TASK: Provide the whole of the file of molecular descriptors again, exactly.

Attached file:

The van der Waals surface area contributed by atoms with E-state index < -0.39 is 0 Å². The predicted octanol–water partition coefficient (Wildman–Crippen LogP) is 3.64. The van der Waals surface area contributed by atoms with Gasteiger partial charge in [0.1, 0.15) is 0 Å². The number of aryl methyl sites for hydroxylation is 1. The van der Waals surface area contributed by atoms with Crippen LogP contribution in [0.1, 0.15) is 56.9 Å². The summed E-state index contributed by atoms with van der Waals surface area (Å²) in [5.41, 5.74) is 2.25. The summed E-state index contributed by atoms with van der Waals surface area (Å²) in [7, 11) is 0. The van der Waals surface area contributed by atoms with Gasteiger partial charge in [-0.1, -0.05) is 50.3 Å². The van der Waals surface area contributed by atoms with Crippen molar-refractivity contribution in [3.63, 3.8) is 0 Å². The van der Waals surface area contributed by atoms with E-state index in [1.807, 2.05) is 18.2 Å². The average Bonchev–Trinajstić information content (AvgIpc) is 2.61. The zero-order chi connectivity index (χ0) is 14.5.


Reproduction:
The van der Waals surface area contributed by atoms with E-state index < -0.39 is 0 Å². The predicted octanol–water partition coefficient (Wildman–Crippen LogP) is 3.64. The van der Waals surface area contributed by atoms with Gasteiger partial charge in [0.1, 0.15) is 0 Å². The number of aryl methyl sites for hydroxylation is 1. The van der Waals surface area contributed by atoms with Crippen LogP contribution in [0.1, 0.15) is 56.9 Å². The summed E-state index contributed by atoms with van der Waals surface area (Å²) in [5.41, 5.74) is 2.25. The summed E-state index contributed by atoms with van der Waals surface area (Å²) in [7, 11) is 0. The van der Waals surface area contributed by atoms with Gasteiger partial charge in [-0.1, -0.05) is 50.3 Å². The van der Waals surface area contributed by atoms with Crippen molar-refractivity contribution in [3.63, 3.8) is 0 Å². The van der Waals surface area contributed by atoms with E-state index in [1.807, 2.05) is 18.2 Å². The average Bonchev–Trinajstić information content (AvgIpc) is 2.61. The zero-order chi connectivity index (χ0) is 14.5.